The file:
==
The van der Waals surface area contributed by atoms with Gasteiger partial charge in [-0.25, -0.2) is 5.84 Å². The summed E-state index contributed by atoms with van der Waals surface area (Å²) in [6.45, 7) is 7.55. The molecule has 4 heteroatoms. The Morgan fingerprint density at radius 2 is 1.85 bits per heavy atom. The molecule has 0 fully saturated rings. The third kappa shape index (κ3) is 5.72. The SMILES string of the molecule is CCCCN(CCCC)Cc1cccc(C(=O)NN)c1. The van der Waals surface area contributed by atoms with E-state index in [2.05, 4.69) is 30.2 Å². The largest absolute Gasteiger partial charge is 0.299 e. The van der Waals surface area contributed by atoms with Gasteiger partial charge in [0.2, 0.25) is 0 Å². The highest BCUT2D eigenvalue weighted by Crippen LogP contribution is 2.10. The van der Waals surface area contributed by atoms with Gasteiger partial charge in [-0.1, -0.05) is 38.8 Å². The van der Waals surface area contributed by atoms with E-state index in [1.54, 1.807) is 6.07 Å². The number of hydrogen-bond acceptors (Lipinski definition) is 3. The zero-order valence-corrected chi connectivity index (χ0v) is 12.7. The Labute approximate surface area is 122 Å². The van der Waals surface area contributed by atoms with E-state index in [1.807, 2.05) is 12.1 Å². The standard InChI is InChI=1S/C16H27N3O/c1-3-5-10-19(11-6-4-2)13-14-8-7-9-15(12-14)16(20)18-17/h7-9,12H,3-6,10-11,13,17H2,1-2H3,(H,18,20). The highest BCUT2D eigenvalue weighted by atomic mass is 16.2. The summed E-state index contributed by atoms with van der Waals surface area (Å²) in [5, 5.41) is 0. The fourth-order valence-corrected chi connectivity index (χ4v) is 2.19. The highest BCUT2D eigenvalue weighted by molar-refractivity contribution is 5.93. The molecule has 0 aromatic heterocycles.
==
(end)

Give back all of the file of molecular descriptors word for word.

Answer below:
The van der Waals surface area contributed by atoms with Gasteiger partial charge in [-0.25, -0.2) is 5.84 Å². The summed E-state index contributed by atoms with van der Waals surface area (Å²) in [6.45, 7) is 7.55. The molecule has 4 heteroatoms. The Morgan fingerprint density at radius 2 is 1.85 bits per heavy atom. The molecule has 0 fully saturated rings. The third kappa shape index (κ3) is 5.72. The SMILES string of the molecule is CCCCN(CCCC)Cc1cccc(C(=O)NN)c1. The van der Waals surface area contributed by atoms with E-state index in [2.05, 4.69) is 30.2 Å². The largest absolute Gasteiger partial charge is 0.299 e. The van der Waals surface area contributed by atoms with Gasteiger partial charge in [0.2, 0.25) is 0 Å². The highest BCUT2D eigenvalue weighted by Crippen LogP contribution is 2.10. The van der Waals surface area contributed by atoms with Gasteiger partial charge in [-0.1, -0.05) is 38.8 Å². The van der Waals surface area contributed by atoms with E-state index in [1.54, 1.807) is 6.07 Å². The number of hydrogen-bond acceptors (Lipinski definition) is 3. The zero-order valence-corrected chi connectivity index (χ0v) is 12.7. The Labute approximate surface area is 122 Å². The van der Waals surface area contributed by atoms with E-state index in [1.807, 2.05) is 12.1 Å². The standard InChI is InChI=1S/C16H27N3O/c1-3-5-10-19(11-6-4-2)13-14-8-7-9-15(12-14)16(20)18-17/h7-9,12H,3-6,10-11,13,17H2,1-2H3,(H,18,20). The highest BCUT2D eigenvalue weighted by atomic mass is 16.2. The summed E-state index contributed by atoms with van der Waals surface area (Å²) in [5, 5.41) is 0. The fourth-order valence-corrected chi connectivity index (χ4v) is 2.19. The highest BCUT2D eigenvalue weighted by molar-refractivity contribution is 5.93. The molecule has 0 aromatic heterocycles.